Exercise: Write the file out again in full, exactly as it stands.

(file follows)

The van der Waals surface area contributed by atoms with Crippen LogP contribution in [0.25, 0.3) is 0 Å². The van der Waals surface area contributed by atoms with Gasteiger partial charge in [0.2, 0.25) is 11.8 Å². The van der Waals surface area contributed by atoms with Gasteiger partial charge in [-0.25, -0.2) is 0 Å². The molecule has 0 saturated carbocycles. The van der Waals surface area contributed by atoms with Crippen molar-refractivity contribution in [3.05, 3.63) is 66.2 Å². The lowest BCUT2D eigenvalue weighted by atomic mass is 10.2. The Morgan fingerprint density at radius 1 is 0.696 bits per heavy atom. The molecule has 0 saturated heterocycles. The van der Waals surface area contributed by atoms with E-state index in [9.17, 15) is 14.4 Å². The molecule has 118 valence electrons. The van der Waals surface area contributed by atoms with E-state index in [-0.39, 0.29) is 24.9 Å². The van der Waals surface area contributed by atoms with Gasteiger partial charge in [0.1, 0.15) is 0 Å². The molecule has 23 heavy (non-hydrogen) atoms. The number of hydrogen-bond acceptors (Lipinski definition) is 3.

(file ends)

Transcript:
The van der Waals surface area contributed by atoms with Crippen LogP contribution in [0.25, 0.3) is 0 Å². The van der Waals surface area contributed by atoms with Gasteiger partial charge in [0.2, 0.25) is 11.8 Å². The van der Waals surface area contributed by atoms with Gasteiger partial charge in [-0.25, -0.2) is 0 Å². The molecule has 0 saturated carbocycles. The van der Waals surface area contributed by atoms with Crippen molar-refractivity contribution in [3.05, 3.63) is 66.2 Å². The lowest BCUT2D eigenvalue weighted by atomic mass is 10.2. The Morgan fingerprint density at radius 1 is 0.696 bits per heavy atom. The molecule has 0 saturated heterocycles. The van der Waals surface area contributed by atoms with E-state index in [9.17, 15) is 14.4 Å². The molecule has 118 valence electrons. The van der Waals surface area contributed by atoms with E-state index in [-0.39, 0.29) is 24.9 Å². The van der Waals surface area contributed by atoms with Gasteiger partial charge in [0.1, 0.15) is 0 Å². The molecule has 23 heavy (non-hydrogen) atoms. The number of hydrogen-bond acceptors (Lipinski definition) is 3.